expat network

Working In Australia

Working in Australia
Australia has consistently been the top destination of choice for British long-term migrants (i.e. people leaving the UK for longer than one year) for more than two decades, with an average of more than 30,000 heading down under every year. World Bank figures say there were over 1.2 million UK-born citizens resident in Australia as of 2011.

Each year Australia issues around 200,000 permanent migrant visas (plus around 600,000 temporary migrants).  Many of these are issued as renewals to people already in Australia and the net figure is lower and was estimated as 168,200 in 2014-15 by the Australian Bureau of Statistics if you deduct departures from arrivals and exclude short-term visitors.


Opportunities in Australia

In The Australian Business Review in 2017 Bernard Salt, a KPMG partner and columnist wrote:

‘Since February 2000 most job growth in Australia has been delivered into healthcare and social assistance (up 730,000 jobs), professional services (up 440,000), education (up 330,000) and construction (up 410,000) sectors. These are mostly skilled and/or knowledge worker jobs…….’

‘On the other hand jobs that have contracted in the 21st century include manufacturing (down 130,000) and agriculture (down 120,000). ‘

In order to get a visa to work in Australia you will need to qualify for one of Australia’s skilled visas.  This will allow you to apply for a visa if your skills can be demonstrated and are on the list of eligible skilled occupations.  These are set by the Australian Government and by the individual States and Territories.  If your occupation is not on the list for Australia you will need to look at the current requirements of the individual States and Territories.


Working with Australians

In his article on Living and Working in Australia for Expat Network, freelance writer, Tim Skelton wrote:

‘Is working in Australia really any different to working at home? After all, half the businesses in London seem to be staffed by Australians these days.

“British expats usually settle in well if they’re aware of what they’re coming to,” thinks Trevor Whiting. “Many construction and maintenance positions are in remote areas, which can mean spending weeks at a time away from family. It’s important that people are aware of what they’re coming out to – it can be a shock for a wife to find she’s got the kids settled somewhere, then the husband/partner is away from home 70% of the time. But by and large the Poms (I’m a Pom too) compare well with the Australian workforce.”

“The working environment is not dissimilar to the UK,” says Simon Winfield. “Perth is a cosmopolitan city and its inhabitants are from a wide cross-section of nationalities.”

“People tend to work shorter hours,” adds another British expat, Tim Ayling. “But conversely they do more in the time they work. Friday afternoons are dead here, and Australia seems to close down from December 20 to late January. The fact that Sydney is usually warm and bright affects people’s attitudes.”

Jason Thackeray spent a year living and working in Sydney. “I’m a senior business analyst for a software company and my moves are always short term,” he explains. “I found the working atmosphere more relaxed. There were lots of practical jokes in our office – and a tendency to get to the pub early on Fridays!”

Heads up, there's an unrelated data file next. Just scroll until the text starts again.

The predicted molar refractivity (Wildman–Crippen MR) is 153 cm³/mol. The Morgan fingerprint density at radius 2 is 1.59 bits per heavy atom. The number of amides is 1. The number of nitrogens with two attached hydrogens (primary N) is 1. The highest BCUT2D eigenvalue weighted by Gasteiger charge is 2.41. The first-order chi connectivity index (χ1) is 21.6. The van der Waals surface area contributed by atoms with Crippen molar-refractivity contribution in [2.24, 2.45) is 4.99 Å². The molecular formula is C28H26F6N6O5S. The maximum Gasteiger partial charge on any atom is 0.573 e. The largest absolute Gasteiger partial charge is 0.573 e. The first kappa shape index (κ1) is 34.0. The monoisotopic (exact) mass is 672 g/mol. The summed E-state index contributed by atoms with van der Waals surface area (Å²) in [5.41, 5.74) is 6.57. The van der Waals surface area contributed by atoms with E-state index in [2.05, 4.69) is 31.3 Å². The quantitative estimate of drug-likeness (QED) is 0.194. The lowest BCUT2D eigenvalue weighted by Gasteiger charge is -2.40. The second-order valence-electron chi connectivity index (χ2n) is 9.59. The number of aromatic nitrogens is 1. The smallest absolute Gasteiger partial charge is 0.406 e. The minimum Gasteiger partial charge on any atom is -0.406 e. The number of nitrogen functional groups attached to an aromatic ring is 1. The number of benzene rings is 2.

Originally from Lancashire, Rachael Shanahan has worked for the Northern Territory Government in Darwin since the late 1980s. “The working environment is far less structured and formal,” she says. “The Under-Treasurer once advised a new starter that if he wore a tie on his second day it would be cut off below the knot. The only people who wear jackets here are lawyers from the south.”


Money and Costs

Costs of living in Australia are not amongst the highest in the world, but Sydney and Canberra were ranked the top 50 most expensive locations in the world for expatriates, ranking 48th and 50th respectively in the latest cost of living survey published by ECA International.

“The Australian dollar has had a strong 12 months compared to other currencies and this has seen all the Australian cities on our list move up the rankings,” said Steven Kilfedder, Production Manager, ECA International. “However, Australian cities still have some work to do to get back to the levels they were at in 2012, when seven were in the top 50.”

Whereas some areas of Australian life are cheaper than the UK, such as eating out in restaurants and transportation, other items such as groceries and clothing are generally higher. Nevertheless, although there are significant differences between cities, overall purchasing power is fairly comparable.

Transferwise in an article in 2017 stated:

Salaries in Australia are much higher. Some figures have Australians earning over 25% more than their British counterparts. Australia’s minimum wage is AU$17.70 per hour compared to AU$14.66 for the United Kingdom and AU$10.08 for the USA.

The Emigration Group point to the average national annual salary of £34,783 in Australia compared to £28,372 in the UK.  Looking at different jobs the pattern is consistently in favour of Australia:

Job Australia (GBP) UK (GBP)
Electrician £31,844 £25,403
Quantity Surveyor £52,738 £31,000
Carpenter £32,339 £24,412
Plumber £30,847 £29,000
Hairdresser £20,896 £14,527
Registered Nurse £30,398 £24,380
Social Worker £27,364 £23,000


Australia offers a great opportunity to establish a new lifestyle with higher salaries for many.  You need to identify whether your role is sought after currently by Australia or by individual States or Territories and, if so, you should find a professional advisor who can help you to navigate your way through the visa and immigration process.